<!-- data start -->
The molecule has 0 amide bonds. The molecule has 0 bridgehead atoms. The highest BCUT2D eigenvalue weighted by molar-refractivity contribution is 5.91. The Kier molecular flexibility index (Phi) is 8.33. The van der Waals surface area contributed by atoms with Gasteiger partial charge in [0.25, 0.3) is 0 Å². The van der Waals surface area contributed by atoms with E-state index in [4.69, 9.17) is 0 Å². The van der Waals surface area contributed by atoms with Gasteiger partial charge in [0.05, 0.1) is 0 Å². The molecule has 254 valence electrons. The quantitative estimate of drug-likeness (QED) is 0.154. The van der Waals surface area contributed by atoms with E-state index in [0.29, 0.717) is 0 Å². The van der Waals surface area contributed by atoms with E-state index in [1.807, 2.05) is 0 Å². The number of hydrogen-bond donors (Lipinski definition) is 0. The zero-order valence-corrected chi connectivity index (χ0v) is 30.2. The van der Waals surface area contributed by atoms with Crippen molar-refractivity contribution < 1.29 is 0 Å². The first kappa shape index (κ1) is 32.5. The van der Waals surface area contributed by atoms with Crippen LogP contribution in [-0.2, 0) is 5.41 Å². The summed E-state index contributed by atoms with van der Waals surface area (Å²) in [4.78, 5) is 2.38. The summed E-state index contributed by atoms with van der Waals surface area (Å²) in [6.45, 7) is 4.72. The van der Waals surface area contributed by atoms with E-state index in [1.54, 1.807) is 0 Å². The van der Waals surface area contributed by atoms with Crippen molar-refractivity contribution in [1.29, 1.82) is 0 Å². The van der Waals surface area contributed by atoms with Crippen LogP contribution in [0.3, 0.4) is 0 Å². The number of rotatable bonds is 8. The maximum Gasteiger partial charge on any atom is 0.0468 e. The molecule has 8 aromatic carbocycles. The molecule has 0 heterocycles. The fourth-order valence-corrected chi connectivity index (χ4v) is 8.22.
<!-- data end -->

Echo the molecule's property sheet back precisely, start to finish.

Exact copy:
The molecule has 0 amide bonds. The molecule has 0 bridgehead atoms. The highest BCUT2D eigenvalue weighted by molar-refractivity contribution is 5.91. The Kier molecular flexibility index (Phi) is 8.33. The van der Waals surface area contributed by atoms with Gasteiger partial charge in [0.25, 0.3) is 0 Å². The van der Waals surface area contributed by atoms with E-state index in [4.69, 9.17) is 0 Å². The van der Waals surface area contributed by atoms with Gasteiger partial charge in [0.05, 0.1) is 0 Å². The molecule has 254 valence electrons. The quantitative estimate of drug-likeness (QED) is 0.154. The van der Waals surface area contributed by atoms with E-state index in [0.29, 0.717) is 0 Å². The van der Waals surface area contributed by atoms with E-state index in [1.807, 2.05) is 0 Å². The number of hydrogen-bond donors (Lipinski definition) is 0. The zero-order valence-corrected chi connectivity index (χ0v) is 30.2. The van der Waals surface area contributed by atoms with Crippen molar-refractivity contribution < 1.29 is 0 Å². The first kappa shape index (κ1) is 32.5. The van der Waals surface area contributed by atoms with Crippen LogP contribution in [-0.2, 0) is 5.41 Å². The summed E-state index contributed by atoms with van der Waals surface area (Å²) in [4.78, 5) is 2.38. The summed E-state index contributed by atoms with van der Waals surface area (Å²) in [6.45, 7) is 4.72. The van der Waals surface area contributed by atoms with E-state index in [1.54, 1.807) is 0 Å². The van der Waals surface area contributed by atoms with Crippen molar-refractivity contribution in [1.29, 1.82) is 0 Å². The van der Waals surface area contributed by atoms with Crippen LogP contribution in [0.3, 0.4) is 0 Å². The number of rotatable bonds is 8. The maximum Gasteiger partial charge on any atom is 0.0468 e. The molecule has 8 aromatic carbocycles. The molecule has 0 heterocycles. The fourth-order valence-corrected chi connectivity index (χ4v) is 8.22.